Tuesday, July 5, 2011

Proper 13 Year A

Proper 13 A
(Revised Common Lectionary)

Genesis 32:22-31; Psalm 17:1-7


Isaiah 55:1-5; Psalm 145: 8-9, 15-22

Romans 9:1-5; Matthew 14:13-21

Jacob is en route to try to reconcile with his brother, Esau, from whom he cheated his brother's birthright as firstborn.  Jacob sends his two wives, Rachel and Leah, and the whole household to the other side of the stream called Jabbok, (which means crooked or twisting). while he spends the night alone.  In the middle of the night, "a man wrestled with him until daybreak."  When "the man" realized Jacob would not surrender, "he struck him on the hip socket and Jacob's hip was put out of joint...."  Still, Jacob would not relent.  "I will not let you go unless you bless me," Jacob insists.  "The man" asks Jacob his name.  After Jacob tells him, "the man" declares: "You shall no longer be called Jacob [which, like the nearby stream, Jabbok, means 'crooked'] but Israel [which means 'God is reliable']  for you have striven with God and with humans, and you have prevailed."  Jacob/Israel asks "the man" his name, but instead "the man" blesses him.  To mark this momentous name change from Jacob to Israel and his night of wrestling, Jacob names the place Pleniel, (which means 'appearance' or 'face of God'):  "For I have striven with God face to face, and yet my life is preserved."  Jacob/Israel left this place, "limping because of his hip."  

The psalmist describes her prayer/song for justice as "guileless."  she acknowledges sleepless nights when the Lord "probed" her heart and "found no wrong in me."  She attests to her loyalty and asks for the Lord's "mercies."  By the last verse of the psalm, she is wide awake and beholds the Lord's "face" and "image."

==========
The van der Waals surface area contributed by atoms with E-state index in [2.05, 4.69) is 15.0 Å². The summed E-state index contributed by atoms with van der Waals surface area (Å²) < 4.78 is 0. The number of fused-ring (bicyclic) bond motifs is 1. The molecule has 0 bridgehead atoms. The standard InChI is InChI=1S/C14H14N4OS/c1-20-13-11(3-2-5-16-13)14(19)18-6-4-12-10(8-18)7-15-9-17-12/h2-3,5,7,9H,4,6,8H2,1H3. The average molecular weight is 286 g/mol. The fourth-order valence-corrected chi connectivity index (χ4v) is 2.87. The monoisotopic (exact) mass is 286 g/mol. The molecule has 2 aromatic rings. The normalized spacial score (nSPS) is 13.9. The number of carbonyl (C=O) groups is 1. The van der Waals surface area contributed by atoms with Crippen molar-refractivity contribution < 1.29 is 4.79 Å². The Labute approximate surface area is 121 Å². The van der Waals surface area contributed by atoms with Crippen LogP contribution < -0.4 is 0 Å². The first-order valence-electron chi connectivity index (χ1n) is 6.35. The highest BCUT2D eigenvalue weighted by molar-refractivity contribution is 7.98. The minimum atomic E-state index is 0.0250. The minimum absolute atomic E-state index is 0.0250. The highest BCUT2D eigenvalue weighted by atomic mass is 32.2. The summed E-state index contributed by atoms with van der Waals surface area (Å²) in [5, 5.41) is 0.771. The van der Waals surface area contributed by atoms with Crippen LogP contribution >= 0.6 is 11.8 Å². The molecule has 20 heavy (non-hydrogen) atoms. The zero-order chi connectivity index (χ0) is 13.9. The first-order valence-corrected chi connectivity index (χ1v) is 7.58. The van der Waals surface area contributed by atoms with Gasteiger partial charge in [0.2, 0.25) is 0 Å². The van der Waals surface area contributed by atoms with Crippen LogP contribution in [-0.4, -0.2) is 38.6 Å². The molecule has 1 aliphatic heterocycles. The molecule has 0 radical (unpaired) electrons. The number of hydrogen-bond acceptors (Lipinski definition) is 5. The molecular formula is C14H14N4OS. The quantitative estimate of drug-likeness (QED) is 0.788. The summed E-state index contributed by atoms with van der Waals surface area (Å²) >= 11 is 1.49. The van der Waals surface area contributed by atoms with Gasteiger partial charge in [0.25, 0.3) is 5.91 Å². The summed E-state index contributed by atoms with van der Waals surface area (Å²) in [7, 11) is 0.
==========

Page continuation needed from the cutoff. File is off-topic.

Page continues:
This Isaiac prophecy exults in God's abundance. It was a promise fulfilled in the past through David, but it is about to be experienced again! It is abundance beyond any human capacity to be bought with or secured by money. The poet/prophet invited his readers/hearers to imagine and to seek and to "eat" that which "is good."   It is an abundance whose source you do not even know yet that will come to you.  It is an extension of the Lord's "everlasting covenant" which was initiated and is continued for one reason and one reason only-- God's "steadfast and sure love...."  Given Israel's contemporary status as a captured people in the Babylonian capital and Jerusalem still in ruins, the poet/prophet makes a promise that highlights the certainty and power of God's promise; "nations that [currently] do not know you will run to you, because of the Lord your God, the Holy One of Israel...."

Verse 8 is a direct quote from Exodus 34:5 of the ways God is knowable-- "gracious/merciful/slow to anger/great in kindness."  these attributes extend to "all creatures."  Therefore, all creatures look to the Lord for "hope" and generosity each season.  this is a reasonable hope, because the Lord is always "just" and "faithful." 

Paul celebrates God's blessings on his own people, the Jews-- the patriarchs and prophets, the Law, the liturgy and the promises. But he anguishes that they do not recognize the Messiah.

In Matthew's narrative, Jesus has just completed a long series of teachings on seeking the kingdom as a life-long quest when he gets the disturbing news of the macabre beheading of John the Baptist. 

Matthew's version of the event that immediately follows, when Jesus shifted the expectation that his followers had the capacity/abundance to "feed" any number they might imagine as overwhelming, is sparer than Mark and Luke's but powerful in its own ways.  Although Jesus needed to get away from the crowds, when he saw the rapidly growing crowds "he had compassion for them...."  Seeking what perhaps they thought was best for Jesus, the disciples advised Jesus to send them back to their villages so they can "buy food for themselves."  But Jesus tells the disciples: "you give them something to eat."  But they report they only have "five loaves and two fish" among them.  Jesus took what they had, "looked up to heaven, and blessed and broke it" and gave it to the disciples for distribution,  "and they all ate and were filled," with enough leftovers to fill "twelve" baskets.  The total count  of this massive crowd was "five thousand men;" and only Matthew adds, "besides women and children."